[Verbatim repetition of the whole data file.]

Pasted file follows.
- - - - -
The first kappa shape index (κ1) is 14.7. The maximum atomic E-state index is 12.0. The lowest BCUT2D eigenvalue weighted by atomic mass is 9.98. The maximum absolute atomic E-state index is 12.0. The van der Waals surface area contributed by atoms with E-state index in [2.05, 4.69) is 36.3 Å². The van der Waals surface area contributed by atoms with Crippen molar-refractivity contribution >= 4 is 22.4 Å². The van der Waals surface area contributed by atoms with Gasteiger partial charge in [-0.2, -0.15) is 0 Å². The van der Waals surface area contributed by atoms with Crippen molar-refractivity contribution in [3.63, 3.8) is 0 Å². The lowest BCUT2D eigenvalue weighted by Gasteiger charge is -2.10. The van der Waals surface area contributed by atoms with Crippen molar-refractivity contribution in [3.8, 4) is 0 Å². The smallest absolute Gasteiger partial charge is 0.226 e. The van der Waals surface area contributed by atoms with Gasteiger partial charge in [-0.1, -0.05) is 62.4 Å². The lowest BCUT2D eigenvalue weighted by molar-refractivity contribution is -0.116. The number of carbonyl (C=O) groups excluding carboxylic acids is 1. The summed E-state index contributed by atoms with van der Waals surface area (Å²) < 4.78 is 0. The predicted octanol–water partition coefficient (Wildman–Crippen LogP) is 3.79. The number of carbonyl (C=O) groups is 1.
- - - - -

The first kappa shape index (κ1) is 14.7. The maximum atomic E-state index is 12.0. The lowest BCUT2D eigenvalue weighted by atomic mass is 9.98. The maximum absolute atomic E-state index is 12.0. The van der Waals surface area contributed by atoms with E-state index in [2.05, 4.69) is 36.3 Å². The van der Waals surface area contributed by atoms with Crippen molar-refractivity contribution >= 4 is 22.4 Å². The van der Waals surface area contributed by atoms with Gasteiger partial charge in [-0.2, -0.15) is 0 Å². The van der Waals surface area contributed by atoms with Crippen molar-refractivity contribution in [3.63, 3.8) is 0 Å². The lowest BCUT2D eigenvalue weighted by Gasteiger charge is -2.10. The van der Waals surface area contributed by atoms with Crippen molar-refractivity contribution in [3.8, 4) is 0 Å². The smallest absolute Gasteiger partial charge is 0.226 e. The van der Waals surface area contributed by atoms with Gasteiger partial charge in [-0.1, -0.05) is 62.4 Å². The lowest BCUT2D eigenvalue weighted by molar-refractivity contribution is -0.116. The number of carbonyl (C=O) groups excluding carboxylic acids is 1. The summed E-state index contributed by atoms with van der Waals surface area (Å²) < 4.78 is 0. The predicted octanol–water partition coefficient (Wildman–Crippen LogP) is 3.79. The number of carbonyl (C=O) groups is 1.